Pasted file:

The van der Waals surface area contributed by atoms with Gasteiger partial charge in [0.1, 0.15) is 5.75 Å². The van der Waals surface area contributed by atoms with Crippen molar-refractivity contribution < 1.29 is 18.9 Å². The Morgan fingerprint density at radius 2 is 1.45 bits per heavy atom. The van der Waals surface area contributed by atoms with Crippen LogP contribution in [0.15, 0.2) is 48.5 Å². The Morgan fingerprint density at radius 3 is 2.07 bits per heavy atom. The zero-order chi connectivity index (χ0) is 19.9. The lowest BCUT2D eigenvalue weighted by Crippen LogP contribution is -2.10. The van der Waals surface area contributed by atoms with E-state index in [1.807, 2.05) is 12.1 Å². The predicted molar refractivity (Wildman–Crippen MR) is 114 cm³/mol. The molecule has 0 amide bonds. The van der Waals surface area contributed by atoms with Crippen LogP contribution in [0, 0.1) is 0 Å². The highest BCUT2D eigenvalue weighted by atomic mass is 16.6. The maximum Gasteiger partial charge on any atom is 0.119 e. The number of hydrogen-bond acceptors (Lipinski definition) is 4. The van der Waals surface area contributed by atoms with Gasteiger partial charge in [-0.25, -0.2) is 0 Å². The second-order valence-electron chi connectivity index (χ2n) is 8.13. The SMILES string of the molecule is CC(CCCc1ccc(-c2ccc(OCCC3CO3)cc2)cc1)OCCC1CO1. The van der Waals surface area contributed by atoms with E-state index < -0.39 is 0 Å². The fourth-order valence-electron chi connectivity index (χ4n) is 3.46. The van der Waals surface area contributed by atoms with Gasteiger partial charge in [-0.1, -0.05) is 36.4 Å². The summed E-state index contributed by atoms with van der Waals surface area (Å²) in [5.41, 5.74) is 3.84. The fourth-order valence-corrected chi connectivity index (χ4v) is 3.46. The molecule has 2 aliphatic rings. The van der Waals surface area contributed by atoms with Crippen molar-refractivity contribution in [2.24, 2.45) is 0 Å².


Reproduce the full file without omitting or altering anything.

The van der Waals surface area contributed by atoms with Gasteiger partial charge in [0.1, 0.15) is 5.75 Å². The van der Waals surface area contributed by atoms with Crippen molar-refractivity contribution < 1.29 is 18.9 Å². The Morgan fingerprint density at radius 2 is 1.45 bits per heavy atom. The van der Waals surface area contributed by atoms with Crippen LogP contribution in [0.15, 0.2) is 48.5 Å². The Morgan fingerprint density at radius 3 is 2.07 bits per heavy atom. The zero-order chi connectivity index (χ0) is 19.9. The lowest BCUT2D eigenvalue weighted by Crippen LogP contribution is -2.10. The van der Waals surface area contributed by atoms with E-state index in [1.807, 2.05) is 12.1 Å². The predicted molar refractivity (Wildman–Crippen MR) is 114 cm³/mol. The molecule has 0 amide bonds. The van der Waals surface area contributed by atoms with Crippen LogP contribution in [0, 0.1) is 0 Å². The highest BCUT2D eigenvalue weighted by atomic mass is 16.6. The maximum Gasteiger partial charge on any atom is 0.119 e. The number of hydrogen-bond acceptors (Lipinski definition) is 4. The van der Waals surface area contributed by atoms with Gasteiger partial charge in [-0.25, -0.2) is 0 Å². The second-order valence-electron chi connectivity index (χ2n) is 8.13. The SMILES string of the molecule is CC(CCCc1ccc(-c2ccc(OCCC3CO3)cc2)cc1)OCCC1CO1. The van der Waals surface area contributed by atoms with E-state index < -0.39 is 0 Å². The fourth-order valence-electron chi connectivity index (χ4n) is 3.46. The van der Waals surface area contributed by atoms with Gasteiger partial charge in [-0.1, -0.05) is 36.4 Å². The summed E-state index contributed by atoms with van der Waals surface area (Å²) in [5.41, 5.74) is 3.84. The fourth-order valence-corrected chi connectivity index (χ4v) is 3.46. The molecule has 2 aliphatic rings. The van der Waals surface area contributed by atoms with Crippen molar-refractivity contribution in [2.24, 2.45) is 0 Å².